Her petition received  105,580 signatures needed to be considered for a parliamentary debate, but, Health Minister Nadine Dorries MP said a public inquiry into just Matthew’s death would be unlikely: “public inquiries do not happen when it has been individual cases, they tend to be when it’s a systemic problem or multiple numbers, in this case a public inquiry is not an appropriate response.”

Now, Melanie’s pushing for a Statutory public inquiry, not just into her son’s death, and not just into the North Essex Trust that failed him, but into deaths of psychiatric patients under the care of all mental health services in Essex; the EPUT as it is now and also the former South Essex Partnership Trust . 

Bereaved families are uniting in their call for a Statutory public inquiry into the deaths of mental health patients in Essex. 

Robert and Linda Wade have joined the campaign for this widened and deeper reaching Statutory public inquiry, alongside 61 other families. 

Families who feel their loved ones were taken into places of safety that weren’t safe or who were left in the community unsupported and families who feel lessons haven’t been learned from their losses. 

The families of Valerie Dimoglou, Ben Morris and Glenn Holmes all feel their loved ones were failed by Essex mental health services.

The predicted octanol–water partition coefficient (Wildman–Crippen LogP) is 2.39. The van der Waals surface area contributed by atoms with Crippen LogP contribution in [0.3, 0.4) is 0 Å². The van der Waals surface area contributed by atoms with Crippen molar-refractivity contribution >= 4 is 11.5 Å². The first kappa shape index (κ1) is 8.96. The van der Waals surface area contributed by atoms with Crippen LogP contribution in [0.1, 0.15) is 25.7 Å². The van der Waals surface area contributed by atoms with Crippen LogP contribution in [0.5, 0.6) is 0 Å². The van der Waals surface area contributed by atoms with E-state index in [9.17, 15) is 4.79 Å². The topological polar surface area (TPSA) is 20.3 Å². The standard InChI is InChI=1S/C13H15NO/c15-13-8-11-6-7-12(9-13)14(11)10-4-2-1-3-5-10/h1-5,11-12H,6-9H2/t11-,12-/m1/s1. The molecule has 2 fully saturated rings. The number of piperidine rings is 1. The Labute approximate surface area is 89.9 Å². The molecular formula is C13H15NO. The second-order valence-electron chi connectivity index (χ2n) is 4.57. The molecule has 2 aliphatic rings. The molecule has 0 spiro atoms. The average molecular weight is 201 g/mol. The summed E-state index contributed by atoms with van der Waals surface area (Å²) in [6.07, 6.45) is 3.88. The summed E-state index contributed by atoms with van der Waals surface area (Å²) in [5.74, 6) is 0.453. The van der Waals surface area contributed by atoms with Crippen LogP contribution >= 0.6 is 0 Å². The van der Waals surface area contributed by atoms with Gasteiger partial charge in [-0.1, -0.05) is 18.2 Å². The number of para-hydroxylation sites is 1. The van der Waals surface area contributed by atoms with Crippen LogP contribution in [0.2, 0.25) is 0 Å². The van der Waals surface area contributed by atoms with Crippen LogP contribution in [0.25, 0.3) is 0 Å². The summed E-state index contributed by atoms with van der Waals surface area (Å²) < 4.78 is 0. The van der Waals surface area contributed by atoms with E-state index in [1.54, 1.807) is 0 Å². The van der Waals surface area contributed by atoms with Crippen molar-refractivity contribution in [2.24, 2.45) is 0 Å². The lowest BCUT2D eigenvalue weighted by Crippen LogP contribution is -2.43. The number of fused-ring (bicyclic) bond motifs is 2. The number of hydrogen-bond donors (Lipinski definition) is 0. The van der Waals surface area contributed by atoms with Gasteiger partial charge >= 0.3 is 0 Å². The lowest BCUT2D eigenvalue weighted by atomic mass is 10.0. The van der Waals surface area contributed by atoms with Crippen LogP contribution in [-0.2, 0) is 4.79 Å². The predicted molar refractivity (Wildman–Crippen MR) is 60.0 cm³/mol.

Sofia Dimoglou lost her mum Valerie Dimoglou in 2015:

“A Statutory public inquiry would mean that we at least live in a society where someone with authority cares about the lives of those affected by mental health issues – young, old, everyone. Maybe it could really herald a change in Essex and across the country.”

Lisa Morris lost her son Ben Morris in 2008:

“A Statutory public inquiry is my last hope of ever getting the truth surrounding Ben’s death. How many more have to die? When will it ever end if there is no public inquiry now?”

Amanda Cook lost her brother Glenn Holmes in 2012:

“For me, a Statutory public inquiry will help to protect people in the future who suffer with mental health conditions. They deserve the help that my brother did not get but so desperately wanted.”

The campaign is also now being backed by a London law firm and Melanie is calling on other families in the county who believe their loved ones were failed to join them.